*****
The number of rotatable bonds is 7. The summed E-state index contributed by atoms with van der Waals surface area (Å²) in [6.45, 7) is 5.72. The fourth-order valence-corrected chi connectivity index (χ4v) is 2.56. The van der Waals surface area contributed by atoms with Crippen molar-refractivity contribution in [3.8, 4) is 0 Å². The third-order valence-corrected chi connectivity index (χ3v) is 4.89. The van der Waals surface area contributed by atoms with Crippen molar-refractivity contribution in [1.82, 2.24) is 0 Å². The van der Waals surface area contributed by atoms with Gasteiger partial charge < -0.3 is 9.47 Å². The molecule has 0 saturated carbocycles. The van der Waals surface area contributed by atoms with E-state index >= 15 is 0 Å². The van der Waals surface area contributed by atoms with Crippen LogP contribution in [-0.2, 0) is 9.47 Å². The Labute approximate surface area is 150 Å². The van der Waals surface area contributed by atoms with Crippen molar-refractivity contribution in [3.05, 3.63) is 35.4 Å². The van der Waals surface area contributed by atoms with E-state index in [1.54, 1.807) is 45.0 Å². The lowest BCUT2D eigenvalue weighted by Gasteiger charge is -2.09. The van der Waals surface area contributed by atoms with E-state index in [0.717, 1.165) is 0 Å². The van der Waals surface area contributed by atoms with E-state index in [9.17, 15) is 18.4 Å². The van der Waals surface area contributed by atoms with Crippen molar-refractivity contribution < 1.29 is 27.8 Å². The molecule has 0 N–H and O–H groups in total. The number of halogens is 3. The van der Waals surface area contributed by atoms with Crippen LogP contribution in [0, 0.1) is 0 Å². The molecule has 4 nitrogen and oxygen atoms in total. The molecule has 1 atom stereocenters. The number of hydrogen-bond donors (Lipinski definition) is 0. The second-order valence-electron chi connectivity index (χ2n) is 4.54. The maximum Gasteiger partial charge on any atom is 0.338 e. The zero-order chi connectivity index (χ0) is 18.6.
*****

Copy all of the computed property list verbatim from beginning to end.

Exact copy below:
The number of rotatable bonds is 7. The summed E-state index contributed by atoms with van der Waals surface area (Å²) in [6.45, 7) is 5.72. The fourth-order valence-corrected chi connectivity index (χ4v) is 2.56. The van der Waals surface area contributed by atoms with Crippen molar-refractivity contribution in [3.8, 4) is 0 Å². The third-order valence-corrected chi connectivity index (χ3v) is 4.89. The van der Waals surface area contributed by atoms with Crippen molar-refractivity contribution in [1.82, 2.24) is 0 Å². The van der Waals surface area contributed by atoms with Gasteiger partial charge < -0.3 is 9.47 Å². The molecule has 0 saturated carbocycles. The van der Waals surface area contributed by atoms with E-state index >= 15 is 0 Å². The van der Waals surface area contributed by atoms with Crippen LogP contribution in [-0.2, 0) is 9.47 Å². The Labute approximate surface area is 150 Å². The van der Waals surface area contributed by atoms with Crippen molar-refractivity contribution in [3.05, 3.63) is 35.4 Å². The van der Waals surface area contributed by atoms with E-state index in [1.54, 1.807) is 45.0 Å². The lowest BCUT2D eigenvalue weighted by Gasteiger charge is -2.09. The van der Waals surface area contributed by atoms with E-state index in [0.717, 1.165) is 0 Å². The van der Waals surface area contributed by atoms with E-state index in [9.17, 15) is 18.4 Å². The van der Waals surface area contributed by atoms with Crippen molar-refractivity contribution < 1.29 is 27.8 Å². The molecule has 0 N–H and O–H groups in total. The number of halogens is 3. The van der Waals surface area contributed by atoms with Crippen LogP contribution in [0, 0.1) is 0 Å². The molecule has 4 nitrogen and oxygen atoms in total. The molecule has 1 atom stereocenters. The number of hydrogen-bond donors (Lipinski definition) is 0. The second-order valence-electron chi connectivity index (χ2n) is 4.54. The maximum Gasteiger partial charge on any atom is 0.338 e. The zero-order chi connectivity index (χ0) is 18.6.